More than 1,000 veterans speak out against Trump's 'sustained attacks' on Vindman

More than 1,000 military veterans have signed on to a letter condemning President TrumpDonald John TrumpOmar fires back at Trump over rally remarks: 'This is my country' Pelosi: Trump hurrying to fill SCOTUS seat so he can repeal ObamaCare Trump mocks Biden appearance, mask use ahead of first debate MORE over his "sustained attacks" on Lt. Col. Alexander VindmanAlexander VindmanImpeachment witness Alexander Vindman calls Trump Putin's 'useful idiot' The Hill's Morning Report - Sponsored by The Air Line Pilots Association - Trump, Biden renew push for Latino support Strzok: Trump behaving like an authoritarian MORE, the Army official who provided damaging testimony during the House's impeachment inquiry and was later recalled from the White House's National Security Council (NSC). 

The letter, which was organized by the anti-Trump group National Security Action, condemned the dismissal of Vindman and his twin brother, Lt. Col. Yevgeny Vindman, saying it suggests that Trump is prioritizing "a personal vendetta over our national security."

"Trump believes that he can assail LTC Vindman with impunity, knowing that the latter is, by law, barred from speaking out," the letter reads. "The President should know, however, that, despite taking aim at one Army officer, he has targeted anyone who currently wears  —  or has worn  —  the uniform."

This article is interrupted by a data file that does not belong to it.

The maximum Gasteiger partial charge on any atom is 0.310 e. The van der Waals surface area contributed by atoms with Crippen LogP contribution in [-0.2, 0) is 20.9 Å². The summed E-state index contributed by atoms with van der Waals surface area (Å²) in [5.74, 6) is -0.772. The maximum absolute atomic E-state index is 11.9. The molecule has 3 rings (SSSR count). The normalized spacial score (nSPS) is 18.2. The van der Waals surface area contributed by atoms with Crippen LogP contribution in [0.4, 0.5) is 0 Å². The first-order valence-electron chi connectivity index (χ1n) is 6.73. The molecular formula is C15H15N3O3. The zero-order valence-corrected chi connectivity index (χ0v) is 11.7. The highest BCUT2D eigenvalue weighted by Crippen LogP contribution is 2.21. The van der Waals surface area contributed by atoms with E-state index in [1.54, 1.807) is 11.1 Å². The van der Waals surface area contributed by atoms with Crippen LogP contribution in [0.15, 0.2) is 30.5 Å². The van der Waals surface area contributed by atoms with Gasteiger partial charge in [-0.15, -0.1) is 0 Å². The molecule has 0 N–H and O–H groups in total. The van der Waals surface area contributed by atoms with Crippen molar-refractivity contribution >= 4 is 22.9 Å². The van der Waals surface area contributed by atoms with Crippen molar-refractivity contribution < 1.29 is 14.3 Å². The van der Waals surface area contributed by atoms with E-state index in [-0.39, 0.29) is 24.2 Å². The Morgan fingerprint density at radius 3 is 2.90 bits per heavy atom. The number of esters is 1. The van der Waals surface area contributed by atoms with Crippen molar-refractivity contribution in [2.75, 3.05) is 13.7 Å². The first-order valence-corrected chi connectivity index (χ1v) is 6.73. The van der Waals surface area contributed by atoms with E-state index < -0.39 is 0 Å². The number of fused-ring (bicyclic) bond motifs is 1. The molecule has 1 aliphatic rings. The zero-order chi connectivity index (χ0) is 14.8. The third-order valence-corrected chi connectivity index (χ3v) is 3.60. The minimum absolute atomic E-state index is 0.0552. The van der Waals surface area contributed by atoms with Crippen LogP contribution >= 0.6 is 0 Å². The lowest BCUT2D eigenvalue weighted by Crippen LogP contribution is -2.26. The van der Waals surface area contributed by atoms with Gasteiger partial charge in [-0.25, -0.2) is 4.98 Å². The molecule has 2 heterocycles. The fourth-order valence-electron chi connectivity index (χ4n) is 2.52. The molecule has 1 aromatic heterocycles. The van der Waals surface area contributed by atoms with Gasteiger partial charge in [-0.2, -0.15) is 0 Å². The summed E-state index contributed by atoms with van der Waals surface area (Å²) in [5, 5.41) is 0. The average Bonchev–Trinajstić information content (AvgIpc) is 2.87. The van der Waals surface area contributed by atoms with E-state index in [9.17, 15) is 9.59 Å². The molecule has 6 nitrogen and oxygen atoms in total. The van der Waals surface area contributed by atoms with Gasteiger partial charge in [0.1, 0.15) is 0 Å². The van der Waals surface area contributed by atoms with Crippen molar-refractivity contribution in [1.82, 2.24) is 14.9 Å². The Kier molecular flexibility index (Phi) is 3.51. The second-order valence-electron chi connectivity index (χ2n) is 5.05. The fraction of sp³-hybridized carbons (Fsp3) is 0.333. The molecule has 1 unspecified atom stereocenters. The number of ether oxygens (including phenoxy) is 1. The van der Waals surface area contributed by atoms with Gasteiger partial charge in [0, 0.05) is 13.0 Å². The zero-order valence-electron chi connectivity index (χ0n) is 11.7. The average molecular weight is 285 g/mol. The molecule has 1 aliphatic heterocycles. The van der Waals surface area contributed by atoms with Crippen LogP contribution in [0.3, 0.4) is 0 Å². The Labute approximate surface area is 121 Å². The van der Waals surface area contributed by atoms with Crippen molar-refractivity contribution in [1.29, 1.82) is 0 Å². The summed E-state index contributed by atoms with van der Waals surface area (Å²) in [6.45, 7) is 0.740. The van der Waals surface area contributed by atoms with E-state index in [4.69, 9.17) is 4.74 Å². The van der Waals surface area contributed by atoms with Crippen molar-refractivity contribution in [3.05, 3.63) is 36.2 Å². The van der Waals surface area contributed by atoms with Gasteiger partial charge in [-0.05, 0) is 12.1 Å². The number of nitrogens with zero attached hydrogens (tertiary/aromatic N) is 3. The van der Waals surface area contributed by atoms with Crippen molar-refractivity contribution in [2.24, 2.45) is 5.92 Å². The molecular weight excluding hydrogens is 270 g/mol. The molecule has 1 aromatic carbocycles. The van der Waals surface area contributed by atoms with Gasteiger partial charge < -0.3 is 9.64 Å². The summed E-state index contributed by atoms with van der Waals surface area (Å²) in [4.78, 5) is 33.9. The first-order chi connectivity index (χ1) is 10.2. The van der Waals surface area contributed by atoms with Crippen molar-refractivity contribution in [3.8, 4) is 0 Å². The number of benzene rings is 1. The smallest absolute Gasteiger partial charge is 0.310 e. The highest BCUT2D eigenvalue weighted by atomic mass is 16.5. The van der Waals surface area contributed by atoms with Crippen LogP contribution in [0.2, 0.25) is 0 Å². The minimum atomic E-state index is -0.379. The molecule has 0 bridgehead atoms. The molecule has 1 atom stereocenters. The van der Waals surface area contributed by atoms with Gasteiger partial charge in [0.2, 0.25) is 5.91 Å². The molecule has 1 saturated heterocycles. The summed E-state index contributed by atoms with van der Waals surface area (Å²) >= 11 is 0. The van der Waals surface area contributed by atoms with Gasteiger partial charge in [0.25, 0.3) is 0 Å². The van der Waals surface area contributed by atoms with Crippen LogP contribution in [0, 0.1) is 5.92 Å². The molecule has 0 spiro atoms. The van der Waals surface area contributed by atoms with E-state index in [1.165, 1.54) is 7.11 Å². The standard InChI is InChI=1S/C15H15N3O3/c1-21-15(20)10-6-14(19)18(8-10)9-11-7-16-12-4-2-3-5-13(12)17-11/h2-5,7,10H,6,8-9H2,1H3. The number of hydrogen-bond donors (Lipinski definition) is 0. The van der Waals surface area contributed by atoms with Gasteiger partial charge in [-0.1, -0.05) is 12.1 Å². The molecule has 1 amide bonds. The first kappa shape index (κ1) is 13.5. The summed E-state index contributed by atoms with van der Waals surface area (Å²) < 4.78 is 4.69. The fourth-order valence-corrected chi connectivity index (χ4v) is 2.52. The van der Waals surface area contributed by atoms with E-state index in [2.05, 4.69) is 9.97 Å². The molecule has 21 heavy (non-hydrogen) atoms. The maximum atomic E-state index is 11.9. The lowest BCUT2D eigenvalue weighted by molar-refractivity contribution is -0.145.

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Vindman was escorted out of the White House and told to leave the NSC just days after the Senate voted to acquit Trump of the impeachment articles approved in the House. His brother was removed from his position on the same day. National security adviser Robert O'Brien said the two have since returned to their posts at the Pentagon.

The White House has pushed back against suggestions that the recalls were in retaliation to the testimony Vindman offered during the impeachment inquiry, when he said that he found Trump's July 25 phone conversation with the Ukrainian president to be inappropriate and that he had reported it to his superiors. 

But Trump has consistently railed against Vindman following the testimony. He's claimed that Vindman was "very insubordinate" and has suggested that the military should consider additional disciplinary action for him. 

"The president's slander ... further undermines military discipline and public trust in an institution for which there are few more precious commodities," the letter from National Security Action adds. 

Signatories of the letter include former U.S. Army Europe Commander Lt. Gen. Mark Hertling, former Under Secretary of Defense Frank Kendall and former Connecticut Army Reserve Brig. Gen. Shepard Stone, The Military Times first reported

Defense Secretary Mark Esper has indicated that there would be no further punishment for Vindman, saying the Pentagon protects service members from retribution.